What in your opinion is unique about the ICE programme?

The ICE programme is uniquely multidisciplinary. Also what I’ve heard in comparison with other master’s programmes that may be similar, the openness of the people who are drawn to the topic of Intercultural Encounters is unique. I felt that everybody - from the Faculty to the people who are studying in the programme, to even the guest lecturers - were so curious, so open for discussion and conversation, even when they might be difficult.

How did you benefit from studying in the ICE programme? 

In my bachelor’s I did not do a proper or official thesis. I had a capstone project instead. I never got this kind of base sociology background, so what I found valuable was the academic rigour of it. I felt that I learned a lot more about research methods, about how to conduct research ethically and got a proper academic background. The programme is practical in many ways too, but that was not something I had lacked in the past.

What’s your best memory from your time as a student in the ICE programme?

I have so many good memories. It’s hard to choose but I think my favourite memories all come with some sort of interaction with the Student Union at the University of Helsinki (HYY), whether it’s the starting of Orbis or being involved with HYY and the International Committee. My best, best memory was washing Manta but I think part of that was not only the experience of being up in this crane, but it was being invited and recognized as an international student who contributed to this community and being asked to take part in a student tradition. It was such an honour and it made me feel so appreciated and included, which was special.

What was the best/most memorable course you attended and why?

I was trying to look up the exact name of that course but I think it has changed. It was part of the indigenous studies track and it was about collaborative research methods. The course was rooted in indigenous research methods and even though I never intended to do research with indigenous groups, I felt that class was valuable. I think it applies to any research that you do with any group of people to think of the context and the ethical implications of what you are doing. Even though from the course description you might think - Oh, this is not for me because it doesn’t exactly have the focus of my thesis - for me it was a transformational course that I found was the most useful when I went to design my research project.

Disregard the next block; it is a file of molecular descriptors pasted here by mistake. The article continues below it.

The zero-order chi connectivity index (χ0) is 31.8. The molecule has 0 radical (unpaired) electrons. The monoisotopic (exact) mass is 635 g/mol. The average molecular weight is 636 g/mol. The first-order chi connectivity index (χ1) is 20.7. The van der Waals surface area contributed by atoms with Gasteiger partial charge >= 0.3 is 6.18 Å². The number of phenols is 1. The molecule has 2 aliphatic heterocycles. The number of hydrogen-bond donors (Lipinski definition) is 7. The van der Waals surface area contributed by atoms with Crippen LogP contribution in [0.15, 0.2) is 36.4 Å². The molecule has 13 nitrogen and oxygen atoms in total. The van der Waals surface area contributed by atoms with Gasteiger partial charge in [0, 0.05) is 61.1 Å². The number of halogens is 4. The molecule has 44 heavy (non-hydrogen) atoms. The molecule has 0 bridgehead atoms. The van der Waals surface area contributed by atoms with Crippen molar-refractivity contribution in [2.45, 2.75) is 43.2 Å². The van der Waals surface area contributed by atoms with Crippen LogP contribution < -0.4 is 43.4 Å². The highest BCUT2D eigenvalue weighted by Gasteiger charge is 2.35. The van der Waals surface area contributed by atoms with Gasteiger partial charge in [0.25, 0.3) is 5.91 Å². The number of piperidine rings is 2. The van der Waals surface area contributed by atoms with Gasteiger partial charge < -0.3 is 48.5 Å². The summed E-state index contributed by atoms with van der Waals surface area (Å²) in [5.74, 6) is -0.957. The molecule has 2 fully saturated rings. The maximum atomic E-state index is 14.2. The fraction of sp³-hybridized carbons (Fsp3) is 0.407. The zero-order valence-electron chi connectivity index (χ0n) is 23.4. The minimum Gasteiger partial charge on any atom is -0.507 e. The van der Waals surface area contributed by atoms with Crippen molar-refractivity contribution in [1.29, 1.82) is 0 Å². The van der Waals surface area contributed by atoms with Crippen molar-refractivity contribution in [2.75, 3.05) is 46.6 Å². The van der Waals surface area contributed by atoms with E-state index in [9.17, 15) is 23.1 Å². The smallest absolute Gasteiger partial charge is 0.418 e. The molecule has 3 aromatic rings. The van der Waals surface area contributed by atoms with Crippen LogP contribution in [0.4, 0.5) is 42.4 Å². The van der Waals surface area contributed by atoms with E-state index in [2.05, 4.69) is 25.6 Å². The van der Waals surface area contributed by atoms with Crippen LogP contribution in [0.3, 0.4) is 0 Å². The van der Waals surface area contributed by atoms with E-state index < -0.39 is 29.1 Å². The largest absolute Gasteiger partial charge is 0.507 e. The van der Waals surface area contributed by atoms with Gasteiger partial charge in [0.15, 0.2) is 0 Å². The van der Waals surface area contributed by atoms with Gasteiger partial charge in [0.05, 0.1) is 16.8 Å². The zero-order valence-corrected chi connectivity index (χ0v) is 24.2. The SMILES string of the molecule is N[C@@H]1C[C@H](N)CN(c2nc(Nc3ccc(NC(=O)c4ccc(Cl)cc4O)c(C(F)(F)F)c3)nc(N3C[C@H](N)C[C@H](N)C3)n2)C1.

What would you say to students who are wondering whether the ICE programme is right for them?

I would say, take a look at the course offerings and the different tracks and whatever information is provided about the courses. If those interest you, then the programme is right for you. I think that those who are drawn to the questions that the programme is asking are the people who will enjoy the programme the most. If anyone has a hesitation, it is always good to use the resources that the University provides, e.g. to chat with someone in the programme (student chat). That way you can get a sense of the opinions about day-to-day classes and how you can specialize. It is an opportunity that I did not use at all when I came and I wish I would have. I think it would have helped a lot.

How did you find Finland and Helsinki as a place to study?

I like Helsinki and how the University of Helsinki is integrated into the city itself. I have always thought that there is an openness to new ideas and innovation in Helsinki. I do believe that if I had an idea and I was super excited about it, then I could rally enough people, even funding, to get it started and there would be a lot of support. I think that is unique for a capital city and a big city. It is kind of this big little city and that is something that makes it less daunting to settle in a new place.

Professional life

What was your journey after graduation?